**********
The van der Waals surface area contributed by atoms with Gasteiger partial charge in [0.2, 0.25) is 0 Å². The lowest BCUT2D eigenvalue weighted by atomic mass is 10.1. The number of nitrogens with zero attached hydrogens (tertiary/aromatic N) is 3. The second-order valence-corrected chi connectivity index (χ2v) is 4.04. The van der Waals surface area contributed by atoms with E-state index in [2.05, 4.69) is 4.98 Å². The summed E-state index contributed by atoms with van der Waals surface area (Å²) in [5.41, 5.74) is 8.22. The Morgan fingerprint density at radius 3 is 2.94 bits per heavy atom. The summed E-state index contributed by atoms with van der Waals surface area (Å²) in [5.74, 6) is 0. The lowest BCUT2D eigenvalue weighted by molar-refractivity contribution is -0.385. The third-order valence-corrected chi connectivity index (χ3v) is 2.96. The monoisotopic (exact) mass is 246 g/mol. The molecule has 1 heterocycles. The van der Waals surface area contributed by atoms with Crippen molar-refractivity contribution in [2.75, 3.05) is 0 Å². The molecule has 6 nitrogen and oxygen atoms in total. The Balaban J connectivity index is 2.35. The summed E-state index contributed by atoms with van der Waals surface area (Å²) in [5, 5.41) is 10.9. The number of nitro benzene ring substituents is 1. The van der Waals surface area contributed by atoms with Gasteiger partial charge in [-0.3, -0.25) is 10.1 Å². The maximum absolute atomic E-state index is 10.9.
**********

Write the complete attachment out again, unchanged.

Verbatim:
The van der Waals surface area contributed by atoms with Gasteiger partial charge in [0.2, 0.25) is 0 Å². The lowest BCUT2D eigenvalue weighted by atomic mass is 10.1. The number of nitrogens with zero attached hydrogens (tertiary/aromatic N) is 3. The second-order valence-corrected chi connectivity index (χ2v) is 4.04. The van der Waals surface area contributed by atoms with E-state index in [2.05, 4.69) is 4.98 Å². The summed E-state index contributed by atoms with van der Waals surface area (Å²) in [5.41, 5.74) is 8.22. The Morgan fingerprint density at radius 3 is 2.94 bits per heavy atom. The summed E-state index contributed by atoms with van der Waals surface area (Å²) in [5.74, 6) is 0. The lowest BCUT2D eigenvalue weighted by molar-refractivity contribution is -0.385. The third-order valence-corrected chi connectivity index (χ3v) is 2.96. The monoisotopic (exact) mass is 246 g/mol. The molecule has 1 heterocycles. The van der Waals surface area contributed by atoms with Crippen molar-refractivity contribution in [2.75, 3.05) is 0 Å². The molecule has 6 nitrogen and oxygen atoms in total. The Balaban J connectivity index is 2.35. The summed E-state index contributed by atoms with van der Waals surface area (Å²) in [5, 5.41) is 10.9. The number of nitro benzene ring substituents is 1. The van der Waals surface area contributed by atoms with Gasteiger partial charge in [-0.3, -0.25) is 10.1 Å². The maximum absolute atomic E-state index is 10.9.